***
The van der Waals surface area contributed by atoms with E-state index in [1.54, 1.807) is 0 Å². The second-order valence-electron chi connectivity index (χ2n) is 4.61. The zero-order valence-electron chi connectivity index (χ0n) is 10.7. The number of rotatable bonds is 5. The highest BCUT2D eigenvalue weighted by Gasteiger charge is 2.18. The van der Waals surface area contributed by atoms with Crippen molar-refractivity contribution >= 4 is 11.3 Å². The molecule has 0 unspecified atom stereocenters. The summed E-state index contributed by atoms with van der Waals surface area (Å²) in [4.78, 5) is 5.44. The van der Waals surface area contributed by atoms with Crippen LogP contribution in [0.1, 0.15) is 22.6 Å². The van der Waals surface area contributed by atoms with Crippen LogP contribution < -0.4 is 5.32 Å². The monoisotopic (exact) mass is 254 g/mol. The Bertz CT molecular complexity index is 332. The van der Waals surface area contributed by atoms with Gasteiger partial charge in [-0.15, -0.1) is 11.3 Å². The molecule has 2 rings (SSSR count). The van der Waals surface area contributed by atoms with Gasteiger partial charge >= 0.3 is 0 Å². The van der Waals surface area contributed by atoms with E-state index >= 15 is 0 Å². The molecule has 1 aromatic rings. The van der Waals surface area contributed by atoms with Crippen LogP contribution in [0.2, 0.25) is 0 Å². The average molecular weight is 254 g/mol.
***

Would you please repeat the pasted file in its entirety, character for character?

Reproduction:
The van der Waals surface area contributed by atoms with E-state index in [1.54, 1.807) is 0 Å². The second-order valence-electron chi connectivity index (χ2n) is 4.61. The zero-order valence-electron chi connectivity index (χ0n) is 10.7. The number of rotatable bonds is 5. The highest BCUT2D eigenvalue weighted by Gasteiger charge is 2.18. The van der Waals surface area contributed by atoms with Crippen molar-refractivity contribution >= 4 is 11.3 Å². The molecule has 0 unspecified atom stereocenters. The summed E-state index contributed by atoms with van der Waals surface area (Å²) in [4.78, 5) is 5.44. The van der Waals surface area contributed by atoms with Crippen LogP contribution in [0.1, 0.15) is 22.6 Å². The van der Waals surface area contributed by atoms with Crippen LogP contribution < -0.4 is 5.32 Å². The monoisotopic (exact) mass is 254 g/mol. The Bertz CT molecular complexity index is 332. The van der Waals surface area contributed by atoms with Gasteiger partial charge in [-0.15, -0.1) is 11.3 Å². The molecule has 2 rings (SSSR count). The van der Waals surface area contributed by atoms with Gasteiger partial charge >= 0.3 is 0 Å². The van der Waals surface area contributed by atoms with E-state index >= 15 is 0 Å². The molecule has 1 aromatic rings. The van der Waals surface area contributed by atoms with Crippen LogP contribution in [0.2, 0.25) is 0 Å². The average molecular weight is 254 g/mol.